I learned a few things today, got the subzero riding out of my system, and am now thinking about food.

Does it get any better than that?

22 comments:

Richard M said...

Nice posts of the things that go through your mind. I think that the windshield and fairing make a huge difference as I still use the same riding gear as the rest of the year with the addition of the heated liner and gloves. Yesterday, I forgot to turn the heat on and didn't even feel chilled let alone cold. Also, I move around quite a bit on the sidecar rig as I rarely just cruise down the highway.

I also don't buy the "… the right clothes and the right state of mind" unless the state of mind is crazy...

Bryce Lee said...

An old fashioned winter is upon us! Locally Tuesday January 8 we were colder than Antarctica. Now as to the chilled owner/operator of said Vespa, he is older in chronological years than he was the last time such a winter visited upon us. He has also had some medical issues as described in his Blog. Maybe it is time Steve utilized the Honda Fit on these very cold work days, eh?

A frozen brain is not useful to your employer at the best of times.

kz1000st said...

Back in 1982 to 1984 I bravely decided I could use a bike year round. It totally lost its appeal after the first winter when I had to ride on 10 degree mornings 25 miles to work on a parkway at 60 mph. I froze, which hurt, but the thawing was even more painful. Now I freeze vicariously through you Steve and all I have to do to warm up is sit back away from the computer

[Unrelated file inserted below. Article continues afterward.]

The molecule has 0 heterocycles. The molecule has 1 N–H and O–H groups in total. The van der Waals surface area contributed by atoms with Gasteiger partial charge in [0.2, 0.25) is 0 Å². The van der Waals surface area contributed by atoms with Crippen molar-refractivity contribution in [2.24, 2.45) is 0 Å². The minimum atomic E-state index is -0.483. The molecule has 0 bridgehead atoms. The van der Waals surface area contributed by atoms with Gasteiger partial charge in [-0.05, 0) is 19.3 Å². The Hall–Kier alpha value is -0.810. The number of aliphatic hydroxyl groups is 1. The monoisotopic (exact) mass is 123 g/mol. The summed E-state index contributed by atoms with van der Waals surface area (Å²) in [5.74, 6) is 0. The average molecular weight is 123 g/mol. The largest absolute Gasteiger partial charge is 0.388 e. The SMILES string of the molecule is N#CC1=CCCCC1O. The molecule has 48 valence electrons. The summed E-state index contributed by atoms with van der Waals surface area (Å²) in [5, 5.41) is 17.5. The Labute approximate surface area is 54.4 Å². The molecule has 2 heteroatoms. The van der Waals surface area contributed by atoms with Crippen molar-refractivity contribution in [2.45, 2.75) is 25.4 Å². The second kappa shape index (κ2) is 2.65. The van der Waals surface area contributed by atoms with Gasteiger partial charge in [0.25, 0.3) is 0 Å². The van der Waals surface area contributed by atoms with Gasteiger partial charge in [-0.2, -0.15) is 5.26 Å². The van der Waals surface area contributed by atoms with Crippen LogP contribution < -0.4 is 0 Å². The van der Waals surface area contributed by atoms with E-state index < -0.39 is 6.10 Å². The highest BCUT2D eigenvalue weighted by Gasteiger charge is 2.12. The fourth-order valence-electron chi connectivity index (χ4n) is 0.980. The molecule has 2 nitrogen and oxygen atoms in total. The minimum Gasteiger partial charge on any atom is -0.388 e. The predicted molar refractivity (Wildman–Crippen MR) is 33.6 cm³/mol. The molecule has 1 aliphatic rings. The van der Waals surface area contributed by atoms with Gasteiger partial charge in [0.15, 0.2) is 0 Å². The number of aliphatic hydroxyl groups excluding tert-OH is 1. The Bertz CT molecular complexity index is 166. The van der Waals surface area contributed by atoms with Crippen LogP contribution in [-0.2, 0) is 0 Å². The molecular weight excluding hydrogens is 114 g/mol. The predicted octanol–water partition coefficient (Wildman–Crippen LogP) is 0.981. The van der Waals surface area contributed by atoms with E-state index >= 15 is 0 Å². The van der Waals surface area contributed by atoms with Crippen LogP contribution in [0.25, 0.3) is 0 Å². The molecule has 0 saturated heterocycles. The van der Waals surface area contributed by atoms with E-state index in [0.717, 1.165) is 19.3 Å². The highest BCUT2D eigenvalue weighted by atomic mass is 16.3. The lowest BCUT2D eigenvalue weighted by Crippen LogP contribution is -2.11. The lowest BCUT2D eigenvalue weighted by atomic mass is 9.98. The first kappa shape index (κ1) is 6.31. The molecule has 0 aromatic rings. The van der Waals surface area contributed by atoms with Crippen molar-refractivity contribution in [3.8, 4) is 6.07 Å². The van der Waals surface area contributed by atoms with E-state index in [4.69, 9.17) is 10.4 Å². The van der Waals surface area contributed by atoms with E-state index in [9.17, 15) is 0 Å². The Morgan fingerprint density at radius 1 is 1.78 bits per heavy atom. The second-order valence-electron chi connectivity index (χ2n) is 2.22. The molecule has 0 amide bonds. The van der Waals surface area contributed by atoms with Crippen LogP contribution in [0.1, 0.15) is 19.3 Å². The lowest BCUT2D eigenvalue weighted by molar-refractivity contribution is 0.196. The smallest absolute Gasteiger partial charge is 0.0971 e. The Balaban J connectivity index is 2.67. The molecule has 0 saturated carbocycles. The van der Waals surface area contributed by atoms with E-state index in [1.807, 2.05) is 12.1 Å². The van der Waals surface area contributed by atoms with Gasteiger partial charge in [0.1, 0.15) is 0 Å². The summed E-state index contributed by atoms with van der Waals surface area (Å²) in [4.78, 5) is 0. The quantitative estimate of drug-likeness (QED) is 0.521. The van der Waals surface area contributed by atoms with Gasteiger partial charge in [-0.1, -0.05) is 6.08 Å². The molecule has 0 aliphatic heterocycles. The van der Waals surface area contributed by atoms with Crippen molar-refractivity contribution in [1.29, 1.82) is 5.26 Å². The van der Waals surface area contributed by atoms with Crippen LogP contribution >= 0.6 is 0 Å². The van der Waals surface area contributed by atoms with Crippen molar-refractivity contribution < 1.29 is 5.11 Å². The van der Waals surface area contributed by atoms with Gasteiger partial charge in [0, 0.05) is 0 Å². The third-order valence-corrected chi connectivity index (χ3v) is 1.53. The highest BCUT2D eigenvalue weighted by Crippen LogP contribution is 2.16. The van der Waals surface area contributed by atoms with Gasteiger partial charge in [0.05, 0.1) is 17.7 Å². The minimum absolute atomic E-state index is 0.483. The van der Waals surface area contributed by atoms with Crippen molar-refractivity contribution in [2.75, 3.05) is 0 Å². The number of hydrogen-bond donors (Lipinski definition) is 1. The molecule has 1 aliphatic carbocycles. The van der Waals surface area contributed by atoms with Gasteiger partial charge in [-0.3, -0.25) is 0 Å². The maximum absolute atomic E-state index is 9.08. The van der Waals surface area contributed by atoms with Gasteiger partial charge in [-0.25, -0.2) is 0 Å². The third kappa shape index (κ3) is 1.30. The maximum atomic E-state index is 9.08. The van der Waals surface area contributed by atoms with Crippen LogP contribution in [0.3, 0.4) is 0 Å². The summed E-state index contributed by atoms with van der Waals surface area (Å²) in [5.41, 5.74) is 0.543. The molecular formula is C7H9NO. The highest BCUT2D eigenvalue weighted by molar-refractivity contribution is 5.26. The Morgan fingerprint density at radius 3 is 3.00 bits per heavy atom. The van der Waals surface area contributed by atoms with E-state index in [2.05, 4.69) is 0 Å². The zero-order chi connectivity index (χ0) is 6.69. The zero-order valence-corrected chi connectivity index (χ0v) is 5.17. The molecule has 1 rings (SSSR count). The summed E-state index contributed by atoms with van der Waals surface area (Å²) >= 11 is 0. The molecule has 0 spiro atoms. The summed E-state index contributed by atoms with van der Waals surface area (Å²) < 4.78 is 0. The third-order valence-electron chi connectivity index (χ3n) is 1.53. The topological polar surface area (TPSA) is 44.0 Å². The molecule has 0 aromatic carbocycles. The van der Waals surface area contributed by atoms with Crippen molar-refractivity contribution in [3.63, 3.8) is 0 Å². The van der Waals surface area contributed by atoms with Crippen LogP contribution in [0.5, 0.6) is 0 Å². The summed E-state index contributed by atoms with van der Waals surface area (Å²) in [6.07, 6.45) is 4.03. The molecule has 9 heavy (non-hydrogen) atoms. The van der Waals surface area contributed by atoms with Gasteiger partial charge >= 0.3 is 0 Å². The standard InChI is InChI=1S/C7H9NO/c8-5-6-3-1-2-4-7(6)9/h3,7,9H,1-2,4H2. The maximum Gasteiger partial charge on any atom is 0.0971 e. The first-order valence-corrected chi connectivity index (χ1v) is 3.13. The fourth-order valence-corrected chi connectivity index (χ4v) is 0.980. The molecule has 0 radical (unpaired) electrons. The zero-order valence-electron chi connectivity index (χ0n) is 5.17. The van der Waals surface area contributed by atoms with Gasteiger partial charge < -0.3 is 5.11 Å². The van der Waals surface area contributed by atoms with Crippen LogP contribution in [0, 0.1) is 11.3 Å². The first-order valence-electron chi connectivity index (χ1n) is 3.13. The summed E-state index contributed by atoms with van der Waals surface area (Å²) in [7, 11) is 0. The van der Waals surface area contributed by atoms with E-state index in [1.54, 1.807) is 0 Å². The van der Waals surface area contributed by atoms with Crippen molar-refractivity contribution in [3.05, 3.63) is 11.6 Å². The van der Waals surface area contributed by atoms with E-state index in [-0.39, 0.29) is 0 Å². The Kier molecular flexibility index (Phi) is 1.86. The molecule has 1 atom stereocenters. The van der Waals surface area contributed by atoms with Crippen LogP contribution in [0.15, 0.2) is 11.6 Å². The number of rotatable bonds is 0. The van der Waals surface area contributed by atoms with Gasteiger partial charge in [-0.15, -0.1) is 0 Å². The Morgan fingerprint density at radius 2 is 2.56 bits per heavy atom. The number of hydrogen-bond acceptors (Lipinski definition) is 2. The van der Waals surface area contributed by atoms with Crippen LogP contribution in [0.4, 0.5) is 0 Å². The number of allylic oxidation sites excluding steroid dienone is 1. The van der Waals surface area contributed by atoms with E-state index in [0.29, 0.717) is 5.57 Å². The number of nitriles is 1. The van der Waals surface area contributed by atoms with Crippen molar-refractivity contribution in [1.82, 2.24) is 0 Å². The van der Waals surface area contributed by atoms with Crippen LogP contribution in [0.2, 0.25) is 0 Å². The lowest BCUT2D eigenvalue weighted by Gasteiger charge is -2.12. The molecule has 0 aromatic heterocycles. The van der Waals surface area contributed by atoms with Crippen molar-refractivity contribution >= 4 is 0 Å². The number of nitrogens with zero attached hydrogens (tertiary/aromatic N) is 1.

Canajun said...

For you it's 8 lessons learned. For me it's 8 more reasons not to ride in sub-zero temperatures. Good on ya for doing it though.

Charlie6 said...

I think of your lessons learned as lessons re-learned since you're an experienced cold weather rider.

Cold is cold, a proper "state of mind" will only get you so far. The right riding gear on the other hand, is still key.

Sorry about the dead battery, hopefully it was just a low charge and not something else. I now carry a battery jumper kit/device for just such occasions...even used it once until switching to 5w30 oil fixed that cranking issue.

As to lesson #6. Perhaps a snow helmet? Mine comes with a breath mask and when working (sometimes its an issue due to my small nose) keeps things fog-free and no need to open the visor at stops.

So, what did you get to eat? ;)

Dar said...

Glad that you thawed out sufficiently at work. I used to be an intrepid winter scooterist and motorcyclist, but I have finally given into the fact that as much as I loved being a 'hearty soul' it was time to take to the cage this winter. I just don't bounce back from the continual cold and torrential rain we get here on the Island. Cold winter riding does come down to gear, mind set and experience and you are a braver soul than most. Try layering in some Merino wool base layers close to your skin, it has amazing thermal and cooling properties also a good pair of electric socks. Stay warm buddy!

bob skoot said...

Steve:

One day last year, during some snow flurries where the road was starting to get slippery, I saw a rider on a motorcycle with legs outstretched like an outrigger . . . The road was starting to get white

I thought to myself, "what a fool . . . "

of course I'm not inferring that this rider's name was Steve

bob
Riding the Wet Coast

VStar Lady said...

Yeah for the all the 'Petes' in our lives. Good that the lessons were learned without peril ... now will you get in from the freakin' cold!

Keith - Circle Blue said...

Oh how I love my kickstarter :)